Finally, two configurations for the same piece set:

The configuration on the left was one that I implied in this post. If we use shallow/deep binary slots, we have pieces that can be flipped horizontally but not vertically. There are six of these and twelve pieces in the configuration, so we can use a double set of these as our piece set. As an extra bit of good fortune, there is a second configuration that uses these pieces.

I’m currently getting prototypes of the last two of these lasercut, so I hope to be able to show off the results soon. (I came up with the first one after I put in the order, so it will be a while before I get around to making a prototype of it.)

## More Fun with Binary Words: De Bruijn Sequences

January 1st, 2013

In the previous post, we explored symmetry variations on binary words in the context of crossed stick puzzles. Now I want to look at some ways to play with sequences of these binary words. For reference, I’ll recap the table of numbers of different binary words of various types and lengths from that post. As before, swapping 1’s and 0’s with each other gives equivalent invertible words, and turning words backwards gives equivalent reversible words.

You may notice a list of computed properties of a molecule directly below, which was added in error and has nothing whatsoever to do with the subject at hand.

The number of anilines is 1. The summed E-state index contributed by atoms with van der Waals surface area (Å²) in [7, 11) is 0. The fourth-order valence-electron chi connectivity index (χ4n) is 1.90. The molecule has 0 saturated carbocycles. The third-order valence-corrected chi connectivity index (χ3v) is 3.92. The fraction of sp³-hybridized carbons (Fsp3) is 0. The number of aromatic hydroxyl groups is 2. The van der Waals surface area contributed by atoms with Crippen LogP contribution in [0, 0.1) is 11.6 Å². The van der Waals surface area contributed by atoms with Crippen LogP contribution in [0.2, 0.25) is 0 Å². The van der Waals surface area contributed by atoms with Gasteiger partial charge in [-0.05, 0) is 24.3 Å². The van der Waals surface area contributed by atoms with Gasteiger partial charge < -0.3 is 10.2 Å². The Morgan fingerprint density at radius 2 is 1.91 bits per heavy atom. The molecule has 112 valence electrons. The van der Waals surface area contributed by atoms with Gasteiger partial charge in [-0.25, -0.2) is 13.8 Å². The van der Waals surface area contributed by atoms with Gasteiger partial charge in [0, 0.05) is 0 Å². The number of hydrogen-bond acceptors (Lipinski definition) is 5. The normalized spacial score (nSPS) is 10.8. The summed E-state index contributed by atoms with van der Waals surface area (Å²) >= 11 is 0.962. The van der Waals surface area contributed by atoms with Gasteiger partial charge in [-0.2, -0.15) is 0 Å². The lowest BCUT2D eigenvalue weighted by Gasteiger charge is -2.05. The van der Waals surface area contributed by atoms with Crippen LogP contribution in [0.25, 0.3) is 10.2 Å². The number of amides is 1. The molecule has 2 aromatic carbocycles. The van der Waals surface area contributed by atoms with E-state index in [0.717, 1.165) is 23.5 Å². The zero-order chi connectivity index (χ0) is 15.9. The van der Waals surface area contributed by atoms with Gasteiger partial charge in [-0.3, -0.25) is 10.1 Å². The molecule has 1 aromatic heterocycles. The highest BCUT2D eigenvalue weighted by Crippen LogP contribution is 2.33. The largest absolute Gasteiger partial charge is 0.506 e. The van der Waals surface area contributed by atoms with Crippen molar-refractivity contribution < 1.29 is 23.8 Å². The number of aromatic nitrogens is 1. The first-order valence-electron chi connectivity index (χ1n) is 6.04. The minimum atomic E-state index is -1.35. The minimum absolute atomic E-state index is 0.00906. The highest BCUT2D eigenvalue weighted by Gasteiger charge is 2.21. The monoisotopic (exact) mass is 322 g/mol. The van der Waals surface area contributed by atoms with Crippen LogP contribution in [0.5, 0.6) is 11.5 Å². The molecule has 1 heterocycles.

You’ll notice some new columns in this version of the table. Cyclic words remain equivalent over any number of cyclic shifts or moves that take every digit but the last down by one place and put the last into the first place. You can think of the digits as black and white beads on a necklace, where the necklace stays the same however you rotate it. The cyclic property can be combined with invertibility and reversibility; reversing a cyclic word is equivalent to “flipping over” the necklace.

 Length Fixed Invertible Reversible Inv. & Rev. Cyclic Cyclic Inv. Cyclic Rev. Cyclic Inv. & Rev. 1 2 1 2 1 2 1 2 1 2 4 2 3 2 3 2 3 2 3 8 4 6 3 4 2 4 2 4 16 8 10 6 6 4 6 4 5 32 16 20 10 8 4 8 4 6 64 32 36 20 14 8 13 8 7 128 64 72 36 20 10 18 9

One classic puzzle involving binary words is to find a necklace where every possible word of a given length is present exactly once exactly once as a substring of the necklace. These necklaces are known as De Bruijn sequences. For example, here’s a De Bruijn sequence of length 4 binary words:

Since we have a bunch of variations on binary words, we can look for De Bruijn sequences of each of them. Neither the cyclic nor the reversible words will make proper De Bruijn sequences. Consider the length 3 word `000`. There can’t be another 0 on either end of that, because that would make a second instance of `000` in the sequence. So there must be a substring of `10001` in the sequence. But that gives instances of both `001` and `100` which are equivalent to each other both as cyclic and reversible words. The same reasoning applies to longer words.

However, you can make improper, non-cyclic De Bruijn sequences. For example, `00010111` is an improper De Bruijn sequence of the reversible length 3 words. For the reversible length 4 words, even an improper De Bruijn sequence is impossible. (Try to make one, if you are wondering why.) Problem #29 is to find an improper De Bruijn sequence for the reversible words of length 5.